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“It’s not where you take things from, It’s where you take them to”


The river meandered across the slope
Ferrying down the silt
And sang to each civilization that dwelt
On the fertile plains it built.

The farmer fed the long furrows
With a smattering of seeds
Then tended to the crop he grew
Plucking out the weeds.

The potter scooped a fist of clay
And made it moist and soft
Then gave it shape on the turning wheel
And held it up aloft.

And the skies above witnessed it all
And this conclusion drew
“It’s not where you take things from
It’s where you take them to”.

P.S. The last two lines is a quotation from Jean-Luc Godard, that I read from a status update of a respected Malayalam Film Director, on Facebook.

 
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Posted by on August 31, 2013 in inspiration, Poetry

 

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Manjhi’s labour of love


“A teardrop on the face of eternity”….that is how someone described the Taj Mahal. For sure, for many of us, the Taj epitomizes the grandeur of romance and to those who swear by the magic of love, being together in the vicinity of that monument on a moonlit night ,is the ultimate ode to one’s romantic inclinations.

But then, Shah Jahan had at his disposal, all the wealth that could pay for the architectural splendour of that building ; he had at his bidding, craftsmen from far and wide, who laboured through days, months and years, so that he, the Emperor, could bask in its glory.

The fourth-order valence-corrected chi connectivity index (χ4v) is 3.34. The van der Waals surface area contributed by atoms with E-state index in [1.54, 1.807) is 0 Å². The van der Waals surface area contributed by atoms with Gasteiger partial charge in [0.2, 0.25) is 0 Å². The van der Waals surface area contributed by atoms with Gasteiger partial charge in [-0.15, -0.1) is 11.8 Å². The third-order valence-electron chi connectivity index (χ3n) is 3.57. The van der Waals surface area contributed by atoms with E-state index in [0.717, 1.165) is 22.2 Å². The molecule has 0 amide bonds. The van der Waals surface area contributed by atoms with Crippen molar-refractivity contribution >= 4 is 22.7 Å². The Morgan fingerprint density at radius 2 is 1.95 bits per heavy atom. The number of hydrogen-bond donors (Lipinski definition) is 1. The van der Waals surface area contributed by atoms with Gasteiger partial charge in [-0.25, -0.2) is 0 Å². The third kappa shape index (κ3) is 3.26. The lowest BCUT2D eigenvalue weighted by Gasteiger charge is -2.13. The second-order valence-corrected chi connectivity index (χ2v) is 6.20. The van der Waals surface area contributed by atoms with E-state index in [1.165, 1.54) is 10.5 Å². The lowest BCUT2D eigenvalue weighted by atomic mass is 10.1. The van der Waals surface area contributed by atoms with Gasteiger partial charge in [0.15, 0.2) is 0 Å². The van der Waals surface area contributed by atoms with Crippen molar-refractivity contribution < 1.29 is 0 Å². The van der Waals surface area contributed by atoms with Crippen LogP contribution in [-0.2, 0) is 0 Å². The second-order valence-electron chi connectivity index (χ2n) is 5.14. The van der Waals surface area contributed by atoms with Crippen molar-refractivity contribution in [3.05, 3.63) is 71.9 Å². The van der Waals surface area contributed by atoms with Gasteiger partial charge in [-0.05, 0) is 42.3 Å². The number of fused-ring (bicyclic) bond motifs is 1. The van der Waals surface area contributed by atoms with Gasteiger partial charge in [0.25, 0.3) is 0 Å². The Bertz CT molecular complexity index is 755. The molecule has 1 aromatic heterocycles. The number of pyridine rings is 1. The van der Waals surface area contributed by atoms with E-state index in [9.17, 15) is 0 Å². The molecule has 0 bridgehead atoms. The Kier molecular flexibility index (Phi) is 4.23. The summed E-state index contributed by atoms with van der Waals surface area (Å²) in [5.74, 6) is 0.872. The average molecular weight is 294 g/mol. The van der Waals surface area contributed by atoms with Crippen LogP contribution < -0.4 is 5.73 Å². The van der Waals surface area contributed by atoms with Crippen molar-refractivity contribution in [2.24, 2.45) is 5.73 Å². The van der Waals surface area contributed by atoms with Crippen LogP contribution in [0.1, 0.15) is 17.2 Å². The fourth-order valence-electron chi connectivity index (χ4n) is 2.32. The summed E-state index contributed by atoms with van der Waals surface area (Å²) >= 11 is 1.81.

All the admiration one had for the Badshah, however, paled to insignificance, when, for the first time, one read about Dashrath Manjhi, the Mountain Man of Gehlour, near Gaya in Bihar, who for 22 years, chipped away at a mountain, to build a road across it.

Dashrath Manjhi was twenty years old, when his wife Phalguni Devi slipped and fractured her leg, on the way across the mountain, while carrying food for her husband. Without sparing another thought about the foolhardiness of single-handedly chipping through a mountain with a hammer and a chisel, to cut out a road through it, he went about doing just that. People called him mad, but nothing deterred him. He shifted his dwelling closer to the mountain so that he could continue working at night. He kept chipping away for 22 long years till the people of his village could walk through, across the mountain on a road that was 360 feet long, 25 feet high and 30 feet wide. Sadly, his wife did not live to see it.

Manjhi died of Cancer at the age of fifty seven a couple of years ago. He had been admitted to the All India Institute of medical Sciences in New Delhi at the behest of the Chief Minister Shri Nitish Kumar. It had been reported that on an earlier occasion, when Manjhi met the Chief Minister in a junta durbar, at Patna, the Chief Minister had got up in reverence and made him sit on his chair.

Manjhi had been allotted five acres of land in Karjani village by the State Government. True to his character, he donated the land for building a hospital. When he died, he was given a state funeral.

This blog is my salute to Manjhi and his indomitable spirit and his palpable love.

 
 

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